After all, pop culture can be a powerful tool of cultural absorption, something that many Jewish-American immigrants have historically desperately desired. Overbeke pointed to turn of the 20th century “assimilationist romances,” like the Israel Zangwill play “The Melting Pot” (1908) and Anne Nichols’ play-turned movie “Abie’s Irish Rose” (1922), both of which focus on Jewish men who fall in love with non-Jewish women. And in both plays, the couples’ interfaith love serves as a vehicle for the melting away of ethnic bigotry. Hallmark and Lifetime’s TV movies can be seen as the lowbrow thematic descendants of these plays. None of the movies explicitly address bigotry, but they do use love as a vehicle for collapsing difference and doing away with ignorance. 

Kristoffer Polaha and Carly Pope make latkes in "Double Holiday."

Kristoffer Polaha and Carly Pope make latkes in “Double Holiday.”

All of the Jewish Christmas movies in the Lifetime/Hallmark universe contain an element of inviting in through cultural exchange. Christina’s newly discovered family members teach her about the Jewish foods, like latkes, they serve at the deli they own, and in “Mistletoe and Menorahs,” Jonathan (the Jew) teaches Brooke (the Christian) about Hanukkah so that she can be culturally competent enough to land a big account from a Jewish client. In turn, Brooke helps Jonathan learn about Christmas to impress his girlfriend’s Christian father, and Christina invites her family to her restaurant’s big Feast of the Seven Fishes dinner on Christmas Eve. 

At times, the idea that the Jewish characters are so ignorant about certain Christmas traditions — Rebecca (“Double Holiday”) and Jonathan (“Mistletoe and Menorahs”) are both flummoxed by Christmas decorations, Joel (“Holiday Date”) has no idea what the words are to “Deck The Halls” — strains credulity. Whereas it is completely believable to me, a Jew who grew up around a whole lot of Catholics, that many Christian families might not even know what a menorah is, the vast majority of American Jews learn about Christmas songs and decor and traditions by osmosis. Christmas is everywhere. Hanukkah is not. Christian ignorance of Judaism exists, quite simply, because it easily can. And to pretend that this ignorance cuts equally both ways, as several of these movies suggest, is to ignore the reality that Jews continue to be othered in this country in a way that Christians do not.

“I think that often, particularly with Hanukkah, there is an attempt to use it as an occasion to say, ’We’re not really so different, me and you,’” Bial told HuffPost. “And that is in some ways a lovely sentiment, and in other ways, I could see why some Jews would push back and say, ‘Actually, we are different.’” 

All four movies still adopt the unmistakable made-for-TV holiday movie aesthetic. Christmas decorations abound, and when we get a peek inside Jewish homes, the featured Jews simply swap multicolored string lights for white twinkly ones, and red and green wreaths for blue and white wreaths. (In a particularly egregious visual, Christina’s birth family’s Jewish home in “Love, Lights, Hanukkah!” is draped in many green boughs.)

Assimilation and the blending of faiths are also present in the costuming. “Double Holiday” follows Rebecca (the Jew) and Chris (the Christian), work colleagues who have to plan their company’s Christmas party as they are competing for a promotion, and the planning process happens to intersect with Hanukkah celebrations. When the movie begins, Rebecca can often be found wearing a blue button-up or a blue apron. Chris wears green sweaters and a red apron. As Chris learns more about Hanukkah, and as he and Rebecca grow closer, their wardrobes get a switch-up: Chris ends up in blue and Rebecca in red. At the very end, they both wear blue to the Christmas party, but Chris doesn’t forget his red pocket square. (As if a Hallmark film would ever deal in subtlety.)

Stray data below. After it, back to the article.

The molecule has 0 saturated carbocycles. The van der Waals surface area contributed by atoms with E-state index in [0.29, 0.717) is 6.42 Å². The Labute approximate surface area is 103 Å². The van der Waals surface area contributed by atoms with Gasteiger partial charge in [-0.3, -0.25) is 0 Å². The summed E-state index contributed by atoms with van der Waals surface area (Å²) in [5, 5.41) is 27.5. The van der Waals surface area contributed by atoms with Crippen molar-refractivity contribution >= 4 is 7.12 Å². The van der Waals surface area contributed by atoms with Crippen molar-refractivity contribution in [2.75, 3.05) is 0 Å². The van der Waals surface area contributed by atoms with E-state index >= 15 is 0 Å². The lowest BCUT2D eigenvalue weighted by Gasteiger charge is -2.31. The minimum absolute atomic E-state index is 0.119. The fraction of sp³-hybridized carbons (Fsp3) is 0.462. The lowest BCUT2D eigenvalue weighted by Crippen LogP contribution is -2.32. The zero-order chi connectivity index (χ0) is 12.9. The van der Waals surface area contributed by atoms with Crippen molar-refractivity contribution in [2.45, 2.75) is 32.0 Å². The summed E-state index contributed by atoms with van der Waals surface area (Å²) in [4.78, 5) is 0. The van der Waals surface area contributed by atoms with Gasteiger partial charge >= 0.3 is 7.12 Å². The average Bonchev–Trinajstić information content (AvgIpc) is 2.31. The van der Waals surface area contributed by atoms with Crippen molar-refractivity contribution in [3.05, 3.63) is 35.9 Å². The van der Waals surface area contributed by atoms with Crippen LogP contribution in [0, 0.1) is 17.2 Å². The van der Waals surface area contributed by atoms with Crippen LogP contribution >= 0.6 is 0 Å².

Perhaps this is why some critics bristled last year at the promise of Hanukkah movies only to be served up stories in which “Hanukkah and the characters who celebrate it exist only in relation to Christmas,” as Nancy Coleman wrote in The New York Times. “Holiday Date,” which features Jewish actor Joel accompanying blonde Brooke home for Christmas to pretend to be her very Christian boyfriend even elicited some cries of anti-Semitism for its use of the “trope of the sneaky, untrustworthy Jew,” as Britni de la Cretaz wrote in The Washington Post. (“He seems nice enough, but there’s just something that just isn’t right,” Brooke’s father says at one point in the film. “He’s a bit of an odd duck.”)

A scene from Hallmark's "Holiday Date," in which Joel is attempting to turn on the Christmas lights.

A scene from Hallmark’s “Holiday Date,” in which Joel is attempting to turn on the Christmas lights.

When I first heard about “Love, Lights, Hanukkah!” I was sure that it would be worse than any of its predecessors. (Jews are apt to bristle at any mention of genetically identifying and sorting us.) But oddly enough, it was an improvement. Instead of centering so much around Christmas or a Christian family, the vast majority of characters — including the Christian Outsider lead — are, in fact, Jewish. They may do things like throw the phrase “shayna punim” out in casual conversation and obsessively collect dreidels, but at least the exploration of Judaism at the center of the story does not hinge on a deception or a desperation to get ahead at work. Instead, it’s about Christina’s personal exploration of faith and heritage.

Bial sees movies like “Double Holiday,” “Mistletoe and Menorahs,” “Love, Lights, Hanukkah!” and even the much-maligned “Holiday Date,” as relatively harmless, if not outright positive. If viewers are frustrated with an oversimplification of Jewish tradition depicted in Hallmark and Lifetime offerings, perhaps it’s the form itself — mass-produced, simplistic holiday fairy tales — which must bear the blame.

“Generally speaking, inclusion is a good thing,” he said. “There is a value for Jews in seeing ourselves included, [seeing] that we have a place in some of these stories.” 

Towards the end of “Double Holiday,” one character states: “We may celebrate differently, but we’re all in this together.” What “this” is — The holiday season? The hellscape of American late-stage capitalism? — remains a mystery, but at least we can rest assured that it is a shared experience. 

As Bial remarked: “Why miss an opportunity to sell Hanukkah cards as long as we are selling Christmas cards?”





Angela Yee Officially Leaves ‘The Breakfast Club’ After 12 Years On Radio Show